If you look around you today, lots of activists and experts want to change the world. They have all manner of pet schemes for the improvement of the world in one regard or the other. Usually, they mean well and they are often right. They have done the analysis, crunched the numbers, written the books, papers and blog posts. They know they are right. All that remains is for the morons to get it.
These activists and experts - - take the climate change/green movement/planetary emergence activists as an example -- are often in the clamorous grip of a holy impatience. This epic impatience manifests in a number of ways:
- They ask political leaders to show 'leadership' and 'do the right thing', even if the parliamentary arithmetic is dire, that is, the votes are simply not there for the change sought. If the hitherto admired political leaders do not decree the change sought --government by proclamation! -- they get denounced as worse than useless. Nothing else they've done matters.
- They stop being civil. In addressing those who disagree with their aims, or simply are not yet persuaded, they exhaust the vocabulary of denunciation available in the most comprehensive thesaurus available. Ad hominem attacks often replace reasoned contestation.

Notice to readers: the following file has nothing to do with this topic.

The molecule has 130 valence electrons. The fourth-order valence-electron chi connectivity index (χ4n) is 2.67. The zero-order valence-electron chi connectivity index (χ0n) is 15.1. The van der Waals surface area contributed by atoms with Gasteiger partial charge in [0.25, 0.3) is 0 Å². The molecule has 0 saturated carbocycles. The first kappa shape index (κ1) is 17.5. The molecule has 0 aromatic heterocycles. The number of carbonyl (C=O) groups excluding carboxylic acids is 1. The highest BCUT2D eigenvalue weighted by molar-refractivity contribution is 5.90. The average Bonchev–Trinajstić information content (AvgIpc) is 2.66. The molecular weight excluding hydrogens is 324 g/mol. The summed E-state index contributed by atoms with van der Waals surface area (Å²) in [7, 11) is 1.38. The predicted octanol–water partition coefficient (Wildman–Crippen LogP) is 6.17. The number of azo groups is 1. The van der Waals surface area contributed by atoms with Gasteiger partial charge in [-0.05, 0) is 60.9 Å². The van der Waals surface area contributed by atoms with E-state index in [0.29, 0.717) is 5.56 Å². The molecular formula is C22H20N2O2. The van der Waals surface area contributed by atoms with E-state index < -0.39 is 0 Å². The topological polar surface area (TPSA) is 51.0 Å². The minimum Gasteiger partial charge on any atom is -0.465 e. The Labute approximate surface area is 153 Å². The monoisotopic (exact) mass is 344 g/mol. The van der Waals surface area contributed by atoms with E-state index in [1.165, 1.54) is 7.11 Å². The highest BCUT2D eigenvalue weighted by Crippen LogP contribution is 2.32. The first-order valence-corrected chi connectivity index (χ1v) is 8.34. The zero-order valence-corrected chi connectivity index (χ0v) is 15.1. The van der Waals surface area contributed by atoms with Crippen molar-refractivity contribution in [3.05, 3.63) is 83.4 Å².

- Finally, these activists and experts often disdain public opinion. The attitude is: 'Why don't they get it, these morons?' Which is unfortunate. For as Lee Wasserman wrote in the New York Times recently about the killing of the climate change bill in the United States Congress, it is difficult to upend entrenched interests without public pressure forcing legislators to act. You have to get public opinion on your side. And that takes patient, persistent work. You have to get people to focus on your issue, care about it, want to do something about it, and be willing to push for change. There is a science to that, as well as an art. Insulting those you need is certainly not going to make change happen.
It seems to me that the epic impatience needs some discipline. There is work to be done. How about epic persistence?
Photo Credit: Flickr user kk+